Wednesday, June 18, 2008

Hawaii, Day 1

Right after Christmas, my parents took us all to Hawaii for their 50th Wedding Anniversary (all three kids and their spouses, and the minor children -- Courtney, Chris, and Maggie). The first week, we took a cruise around to the major islands. The second week, we stayed at my parents' timeshare at Ko Olina, which is right outside of Honolulu on Oahu. Two things kept me from posting for this long. The first is that I really just needed time to process it. It was a wonderful trip. The second was that my card reader broke, and it is getting harder and harder to find a reader that takes sD cards. I guess that is a clue that it might be time to get a new camera sometime in the future....

This started with an early morning rush to get to the airport. The instant we got off the plane in Honolulu and walked through the doors, heat and humidity hit us. In three days we'd undergone major climate change. We left Indiana which was in the 20's when we left and then landed in Las Vegas (where I grew up) where it was in the high 50's. Despite what my mother thinks, it felt WONDERFUL, and we walked around the neighborhood in short sleeves. I can't begin to tell you how much I missed mountains -- and these were MY mountains. Mount Charleston, the Spring Mountains, Red Rock Canyon, Sunrise Mountain. Jeff commented how much Honolulu, especially at the airport, felt like the Philippines.

We flew Hawaiian Air, which was very nice, and we quickly learned the words we'd be hearing continually all over the islands Ma Halo -- "thank you" was the one we heard the most, even more than Aloha. Once we landed, we made our way to the Wiki Wiki bus (which brings back memories of the ferret on the Budweiser commercials "wiki wiki") which took us to our luggage, then my dad herded us out to catch a Roberts Bus that would take us to the docks.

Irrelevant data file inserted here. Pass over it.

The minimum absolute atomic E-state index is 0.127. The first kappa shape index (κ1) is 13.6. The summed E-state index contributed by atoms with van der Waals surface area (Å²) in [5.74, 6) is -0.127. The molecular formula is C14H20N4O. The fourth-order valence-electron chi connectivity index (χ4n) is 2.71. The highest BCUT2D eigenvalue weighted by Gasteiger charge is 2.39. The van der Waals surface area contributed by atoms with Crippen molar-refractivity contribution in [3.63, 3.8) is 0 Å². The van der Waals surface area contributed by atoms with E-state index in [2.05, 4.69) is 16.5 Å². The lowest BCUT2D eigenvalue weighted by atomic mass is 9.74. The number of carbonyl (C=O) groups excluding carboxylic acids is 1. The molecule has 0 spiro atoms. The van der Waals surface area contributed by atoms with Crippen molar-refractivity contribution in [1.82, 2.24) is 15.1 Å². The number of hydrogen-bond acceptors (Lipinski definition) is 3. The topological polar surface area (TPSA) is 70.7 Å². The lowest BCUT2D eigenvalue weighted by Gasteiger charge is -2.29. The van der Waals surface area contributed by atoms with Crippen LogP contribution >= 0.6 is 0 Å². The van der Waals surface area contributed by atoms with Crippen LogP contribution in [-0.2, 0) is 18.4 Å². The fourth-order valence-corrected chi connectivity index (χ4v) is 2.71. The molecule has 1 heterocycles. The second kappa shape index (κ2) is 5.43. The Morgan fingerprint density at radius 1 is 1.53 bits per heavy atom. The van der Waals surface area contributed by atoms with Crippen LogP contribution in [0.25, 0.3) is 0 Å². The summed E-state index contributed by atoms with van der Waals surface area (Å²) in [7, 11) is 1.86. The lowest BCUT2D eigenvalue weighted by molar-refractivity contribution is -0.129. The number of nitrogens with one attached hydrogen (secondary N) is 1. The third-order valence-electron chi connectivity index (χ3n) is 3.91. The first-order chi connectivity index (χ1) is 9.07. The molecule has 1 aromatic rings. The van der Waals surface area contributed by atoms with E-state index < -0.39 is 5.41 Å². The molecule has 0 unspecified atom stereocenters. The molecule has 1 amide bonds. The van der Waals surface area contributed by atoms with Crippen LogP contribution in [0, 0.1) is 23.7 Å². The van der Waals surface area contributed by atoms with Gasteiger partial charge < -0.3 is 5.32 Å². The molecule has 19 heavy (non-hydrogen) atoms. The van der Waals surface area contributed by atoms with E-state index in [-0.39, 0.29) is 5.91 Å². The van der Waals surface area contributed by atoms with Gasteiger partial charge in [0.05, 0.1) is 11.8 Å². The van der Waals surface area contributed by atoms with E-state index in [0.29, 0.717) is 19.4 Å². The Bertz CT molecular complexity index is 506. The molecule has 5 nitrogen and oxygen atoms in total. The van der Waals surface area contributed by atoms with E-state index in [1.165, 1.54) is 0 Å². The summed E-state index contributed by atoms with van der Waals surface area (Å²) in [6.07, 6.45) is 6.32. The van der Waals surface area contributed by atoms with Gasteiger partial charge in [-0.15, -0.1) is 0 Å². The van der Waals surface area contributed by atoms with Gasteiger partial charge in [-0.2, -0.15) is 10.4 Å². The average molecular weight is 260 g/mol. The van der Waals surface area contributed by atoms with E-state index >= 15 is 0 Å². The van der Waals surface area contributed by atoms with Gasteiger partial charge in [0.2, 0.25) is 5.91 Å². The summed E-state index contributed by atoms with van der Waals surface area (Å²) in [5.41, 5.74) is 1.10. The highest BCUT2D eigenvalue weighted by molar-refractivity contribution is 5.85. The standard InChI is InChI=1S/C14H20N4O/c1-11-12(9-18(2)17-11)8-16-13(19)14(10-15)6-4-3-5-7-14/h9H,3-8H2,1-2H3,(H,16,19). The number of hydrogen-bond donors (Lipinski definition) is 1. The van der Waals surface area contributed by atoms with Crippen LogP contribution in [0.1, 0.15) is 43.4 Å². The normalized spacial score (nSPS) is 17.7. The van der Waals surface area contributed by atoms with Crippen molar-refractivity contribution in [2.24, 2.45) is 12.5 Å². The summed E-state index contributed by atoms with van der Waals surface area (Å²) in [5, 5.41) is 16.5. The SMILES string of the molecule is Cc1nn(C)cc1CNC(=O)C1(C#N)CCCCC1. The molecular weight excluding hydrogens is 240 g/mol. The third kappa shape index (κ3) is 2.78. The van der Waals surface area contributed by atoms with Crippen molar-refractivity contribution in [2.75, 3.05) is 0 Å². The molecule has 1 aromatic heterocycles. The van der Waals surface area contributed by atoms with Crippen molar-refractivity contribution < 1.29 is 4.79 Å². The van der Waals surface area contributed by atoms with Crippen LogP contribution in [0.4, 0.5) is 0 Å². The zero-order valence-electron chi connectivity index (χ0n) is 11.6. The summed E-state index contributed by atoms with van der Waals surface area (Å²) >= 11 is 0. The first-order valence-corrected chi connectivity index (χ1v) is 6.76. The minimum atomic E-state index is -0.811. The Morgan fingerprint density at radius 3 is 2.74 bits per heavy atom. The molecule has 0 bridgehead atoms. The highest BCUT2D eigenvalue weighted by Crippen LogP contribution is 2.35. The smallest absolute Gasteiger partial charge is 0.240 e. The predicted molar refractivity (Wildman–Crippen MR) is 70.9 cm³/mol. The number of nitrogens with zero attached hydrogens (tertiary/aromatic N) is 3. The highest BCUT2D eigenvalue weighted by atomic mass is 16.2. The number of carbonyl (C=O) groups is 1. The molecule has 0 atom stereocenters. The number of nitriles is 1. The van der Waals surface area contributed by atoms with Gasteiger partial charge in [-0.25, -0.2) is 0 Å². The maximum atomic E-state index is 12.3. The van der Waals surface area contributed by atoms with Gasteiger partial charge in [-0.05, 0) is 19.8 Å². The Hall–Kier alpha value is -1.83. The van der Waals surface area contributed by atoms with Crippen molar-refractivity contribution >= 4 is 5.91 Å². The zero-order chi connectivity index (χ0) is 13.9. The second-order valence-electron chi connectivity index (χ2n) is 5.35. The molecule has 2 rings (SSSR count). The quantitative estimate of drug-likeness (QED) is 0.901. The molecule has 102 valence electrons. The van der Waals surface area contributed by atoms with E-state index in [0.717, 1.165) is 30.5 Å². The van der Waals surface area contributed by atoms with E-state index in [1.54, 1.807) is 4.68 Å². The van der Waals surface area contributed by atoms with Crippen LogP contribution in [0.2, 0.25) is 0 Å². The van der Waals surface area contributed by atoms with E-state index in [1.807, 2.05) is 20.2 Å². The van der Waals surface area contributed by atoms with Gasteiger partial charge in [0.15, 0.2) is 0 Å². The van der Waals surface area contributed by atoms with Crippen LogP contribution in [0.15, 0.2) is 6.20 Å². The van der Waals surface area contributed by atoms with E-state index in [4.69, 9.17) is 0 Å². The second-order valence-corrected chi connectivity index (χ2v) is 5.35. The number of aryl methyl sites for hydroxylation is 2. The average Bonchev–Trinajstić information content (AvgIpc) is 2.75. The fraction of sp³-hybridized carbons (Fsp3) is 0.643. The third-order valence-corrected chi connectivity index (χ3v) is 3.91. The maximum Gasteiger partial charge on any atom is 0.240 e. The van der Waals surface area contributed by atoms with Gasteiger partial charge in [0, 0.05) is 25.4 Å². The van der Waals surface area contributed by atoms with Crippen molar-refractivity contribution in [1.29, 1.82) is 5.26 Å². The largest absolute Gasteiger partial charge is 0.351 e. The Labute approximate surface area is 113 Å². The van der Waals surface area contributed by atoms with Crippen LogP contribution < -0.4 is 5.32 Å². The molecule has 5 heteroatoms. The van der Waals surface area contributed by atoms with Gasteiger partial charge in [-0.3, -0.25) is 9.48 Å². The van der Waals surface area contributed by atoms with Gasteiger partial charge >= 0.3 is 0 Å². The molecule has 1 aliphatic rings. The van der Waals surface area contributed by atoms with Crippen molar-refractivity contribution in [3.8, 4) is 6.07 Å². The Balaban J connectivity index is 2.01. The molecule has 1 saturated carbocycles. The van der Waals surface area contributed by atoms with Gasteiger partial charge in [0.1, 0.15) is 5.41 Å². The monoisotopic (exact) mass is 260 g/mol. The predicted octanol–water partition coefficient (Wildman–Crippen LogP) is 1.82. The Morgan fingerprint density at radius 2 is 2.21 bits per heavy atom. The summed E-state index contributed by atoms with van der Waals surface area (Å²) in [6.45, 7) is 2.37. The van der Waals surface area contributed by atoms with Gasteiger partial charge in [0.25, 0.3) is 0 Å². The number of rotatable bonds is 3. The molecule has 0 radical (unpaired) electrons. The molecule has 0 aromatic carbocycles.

If you every DO take a trip to Hawaii and want to do tours, Roberts Hawaii is the way to go. The cruise ship had this huge list of tours, and the prices were OUTRAGEOUS. When we got on the Roberts Bus that would take us to the dock, they handed us a sheet of comparable tours that they offered for often 1/3 the price. And the tour guides were wonderful.

So then we got to the ship and went through all of that rigamarole to get on the boat. We met a really nice non-denominational pastor's family while we were waiting. They were from the Big Island of Hawaii, and locals often get special deals on the Hawaiian cruises for rooms that aren't taken. They'd found out they could come THAT day. He actually had to leave the ship twice and take an airplane back to his congregation to lead services twice during their trip.

Here is where you are going to find out how truly lame I am. I had to get a picture of the cruise ship from off the internet. I am usually all about taking pictures of scenery. In fact, I usually don't have many pictures of my family and friends because I don't want them to get in the way of the scenery. This trip was different. Most of the pictures you really can't tell where we are...isn't that sad? But I do have lots of pictures of the family.

But anyway, here is the ship, the Pride of America. NCL's Hawaiian ships are the only cruise ships registered to the United States. From what the staff told us, most cruise ship companies said that it could not be done and still make money because you could not work out paying the staff the same way most cruise ships do in other countries. To register the ships in the U.S. means that they had to follow U.S. guidelines on how they paid their staff. I'm willing to bet that this is a picture of her docked in Kona on the Big Island, because that was the only port where we couldn't come up to shore and instead had to take the little boats in (little is relative, each could hold about 100 people, easy).

The evening was wonderful. They had incredible food on the ship, and it wasn't at all like "Love Boat" portrayed. The ship had several restaurants, most of them were included in the cost of the ticket (some were extra special, and there were extra charges to eat there). You could eat what wanted and wear what we wanted.

After dinner, we found a quiet deck and my husband read the renewal of vows for my parents. They've truly had a challenging 50 years. Not all of those years were good in any of our memories, but I am really thankful that they stuck it out. I know they have been a blessing to me, and now in their retirement, I know they are a blessing to each other. They've taught me a lot. I was also glad that my children were there to see it.

1 comment:

Marie N. said...

What a wonderful trip! Thanks for posting about it.